Trump administration eases endangered species rules
Ben Lefebvre, Politico, August 12, 2019
The Trump administration announced on Monday it would change how it implements the Endangered Species Act, weakening protections that environmentalists say violate the law and make it easier for oil companies, real estate interests and the agriculture industry to develop land inhabited by vulnerable wildlife.
The revisions spearheaded by Bernhardt, who previously lobbied on behalf of oil and agriculture sectors, include preventing Interior’s Fish and Wildlife Service from automatically offering full endangered species protections to wildlife classified as “threatened” and minimizing its consideration of climate change when analyzing a species.
The changes would also allow the department to publish economic impacts of whether to list a species as endangered or threatened, and it would loosen protections on habitats where a species does not currently live but could move into if its numbers rebound.
Our Take: Last year at the RDC conference, we heard from Bradley Oliphant (EER Group, Perkins Coie LLC) that the Endangered Species Act is nuanced—not just add-an-animal, protect-it-forever. However, coming from an Alaska perspective, we understand that protecting wildlife is one of our top priorities as stewards of the land. This is likely not the end of this fight, and we hope that balance is achieved for the future of the Endangered Species Act.
Twenty-two states sue Trump administration over carbon rule replacement
Valerie Volcovici, Reuters, August 13, 2019
WASHINGTON (Reuters) – Twenty-two states, including New York and California, and seven cities on Tuesday sued to challenge the Environmental Protection Agency’s replacement of the Obama administration’s Clean Power Plan, arguing it prolongs U.S. reliance on coal power and obstructs states that pursue cleaner electricity generation.
The lawsuit filed in a federal appellate court in Washington charges that the EPA’s Affordable Clean Energy (ACE) rule, which it finalized in June, will not curb rising carbon emissions from power plants and will prolong the operation of…coal plants.
EPA Administrator Andrew Wheeler in June unveiled the ACE, which set guidelines for states to develop performance standards for power plants to boost the amount of power produced relative to the amount of coal burned.
Our Take: EPA Administrator Wheeler visits the state early next week, and we look forward to hearing what he has to say about ACE and other administrative priorities.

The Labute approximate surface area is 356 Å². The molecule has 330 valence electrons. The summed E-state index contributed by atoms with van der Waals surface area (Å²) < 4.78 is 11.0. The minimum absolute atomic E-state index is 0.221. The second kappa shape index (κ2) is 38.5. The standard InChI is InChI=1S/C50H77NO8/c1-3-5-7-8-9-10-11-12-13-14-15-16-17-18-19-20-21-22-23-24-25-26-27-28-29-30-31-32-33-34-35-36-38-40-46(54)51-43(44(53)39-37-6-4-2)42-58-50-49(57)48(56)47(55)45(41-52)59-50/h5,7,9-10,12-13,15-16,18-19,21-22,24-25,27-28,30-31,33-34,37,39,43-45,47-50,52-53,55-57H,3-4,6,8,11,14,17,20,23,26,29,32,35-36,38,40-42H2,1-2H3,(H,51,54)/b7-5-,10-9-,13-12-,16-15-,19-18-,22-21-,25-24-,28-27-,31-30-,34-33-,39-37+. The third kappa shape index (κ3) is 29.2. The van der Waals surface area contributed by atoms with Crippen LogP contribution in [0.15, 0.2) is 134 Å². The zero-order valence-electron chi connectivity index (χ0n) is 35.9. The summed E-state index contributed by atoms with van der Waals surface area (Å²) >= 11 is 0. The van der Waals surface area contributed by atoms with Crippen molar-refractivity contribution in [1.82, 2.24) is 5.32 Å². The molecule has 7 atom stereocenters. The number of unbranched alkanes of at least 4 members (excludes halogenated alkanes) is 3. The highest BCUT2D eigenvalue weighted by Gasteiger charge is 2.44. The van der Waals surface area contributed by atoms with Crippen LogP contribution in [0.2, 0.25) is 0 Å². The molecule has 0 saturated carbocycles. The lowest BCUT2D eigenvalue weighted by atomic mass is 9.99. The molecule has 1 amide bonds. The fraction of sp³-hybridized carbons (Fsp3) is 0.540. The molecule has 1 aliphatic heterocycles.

From the Daily on Energy:
TRUMP’S VISIT TO PETROCHEMICAL PLANT SHOWS A DEMOCRATIC ‘BLIND SPOT’ ON FOSSIL FUELS: President Trump is touring a petrochemical plant in western Pennsylvania Tuesday afternoon to tout booming U.S. energy production and its ties to the economy of a swing state whose Democratic leadership is more embracing of fossil fuels than the national party.
While no one can guess how Trump will focus his visit, his allies say he has the opportunity to make the case for the growing demand for oil and gas for petrochemicals used in plastics, fertilizers, clothing, digital devices, and other everyday products, and how that contrasts with pledges from Democratic presidential candidates to phase out fossil fuels.
“There is such a contrast for the president going out to celebrate the fact that petrochemicals are the building blocks of modern day life, versus the Democrats who want to shut that industry down,” said Mandy Gunasekara, a former senior EPA official in the Trump administration who now runs the Energy 45 Fund, a nonprofit supporting the president’s energy agenda.
“It’s within the strategy of the Democrats to go after these plants because of their demand for fossil-based energy to do what they do,” Gunasekara told me in an interview.
Demand for petrochemicals is booming: Petrochemicals derived from oil and gas are becoming the largest drivers of global oil demand, the International Energy Agency said in a report last year, outpacing demand from cars, planes and trucks. IEA projects that petrochemicals will account for more than a third of oil demand growth over the next decade, and nearly half of growth through 2050. Petrochemicals could consume an additional 56 billion cubic meters (bcm) of natural gas by 2030, and 83 bcm by 2050, IEA said.
The U.S. is poised to be a major part of serving that demand growth. It has become a low-cost location for chemicals production thanks to the shale gas revolution, and is now home to around 40% of the global ethane-based petrochemical production capacity.
Production of ethane, a byproduct of natural gas that can be made into polyethylene, a form of plastic, is projected to increase more than 20 times by the year 2025, according to the Department of Energy.